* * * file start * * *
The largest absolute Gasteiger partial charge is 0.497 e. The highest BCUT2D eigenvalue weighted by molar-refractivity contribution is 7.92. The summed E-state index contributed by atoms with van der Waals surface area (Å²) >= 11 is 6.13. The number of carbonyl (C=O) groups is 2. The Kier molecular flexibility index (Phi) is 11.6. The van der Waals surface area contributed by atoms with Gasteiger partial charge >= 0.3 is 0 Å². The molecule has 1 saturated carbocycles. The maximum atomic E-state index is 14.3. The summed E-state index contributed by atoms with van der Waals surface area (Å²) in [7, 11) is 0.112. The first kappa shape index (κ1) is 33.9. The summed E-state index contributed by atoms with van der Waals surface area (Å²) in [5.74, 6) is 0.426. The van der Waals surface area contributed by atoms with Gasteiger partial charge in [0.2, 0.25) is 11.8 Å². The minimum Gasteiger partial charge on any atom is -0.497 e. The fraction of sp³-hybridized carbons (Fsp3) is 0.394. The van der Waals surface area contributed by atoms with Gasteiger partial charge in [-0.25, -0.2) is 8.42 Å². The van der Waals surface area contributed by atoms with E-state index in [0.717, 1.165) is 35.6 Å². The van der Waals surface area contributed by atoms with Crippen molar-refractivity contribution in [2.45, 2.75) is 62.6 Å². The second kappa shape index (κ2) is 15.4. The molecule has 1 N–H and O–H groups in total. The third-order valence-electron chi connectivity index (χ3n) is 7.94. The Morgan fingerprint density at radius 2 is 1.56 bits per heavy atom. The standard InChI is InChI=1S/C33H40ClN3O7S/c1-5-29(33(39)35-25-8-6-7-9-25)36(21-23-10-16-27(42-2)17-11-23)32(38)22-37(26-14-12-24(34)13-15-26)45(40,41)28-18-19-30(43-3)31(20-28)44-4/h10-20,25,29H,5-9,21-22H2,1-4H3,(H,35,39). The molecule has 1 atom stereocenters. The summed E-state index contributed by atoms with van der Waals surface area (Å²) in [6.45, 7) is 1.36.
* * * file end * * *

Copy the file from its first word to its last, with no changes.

The largest absolute Gasteiger partial charge is 0.497 e. The highest BCUT2D eigenvalue weighted by molar-refractivity contribution is 7.92. The summed E-state index contributed by atoms with van der Waals surface area (Å²) >= 11 is 6.13. The number of carbonyl (C=O) groups is 2. The Kier molecular flexibility index (Phi) is 11.6. The van der Waals surface area contributed by atoms with Gasteiger partial charge >= 0.3 is 0 Å². The molecule has 1 saturated carbocycles. The maximum atomic E-state index is 14.3. The summed E-state index contributed by atoms with van der Waals surface area (Å²) in [7, 11) is 0.112. The first kappa shape index (κ1) is 33.9. The summed E-state index contributed by atoms with van der Waals surface area (Å²) in [5.74, 6) is 0.426. The van der Waals surface area contributed by atoms with Gasteiger partial charge in [0.2, 0.25) is 11.8 Å². The minimum Gasteiger partial charge on any atom is -0.497 e. The fraction of sp³-hybridized carbons (Fsp3) is 0.394. The van der Waals surface area contributed by atoms with Gasteiger partial charge in [-0.25, -0.2) is 8.42 Å². The van der Waals surface area contributed by atoms with E-state index in [0.717, 1.165) is 35.6 Å². The van der Waals surface area contributed by atoms with Crippen molar-refractivity contribution in [2.45, 2.75) is 62.6 Å². The second kappa shape index (κ2) is 15.4. The molecule has 1 N–H and O–H groups in total. The third-order valence-electron chi connectivity index (χ3n) is 7.94. The Morgan fingerprint density at radius 2 is 1.56 bits per heavy atom. The standard InChI is InChI=1S/C33H40ClN3O7S/c1-5-29(33(39)35-25-8-6-7-9-25)36(21-23-10-16-27(42-2)17-11-23)32(38)22-37(26-14-12-24(34)13-15-26)45(40,41)28-18-19-30(43-3)31(20-28)44-4/h10-20,25,29H,5-9,21-22H2,1-4H3,(H,35,39). The molecule has 1 atom stereocenters. The summed E-state index contributed by atoms with van der Waals surface area (Å²) in [6.45, 7) is 1.36.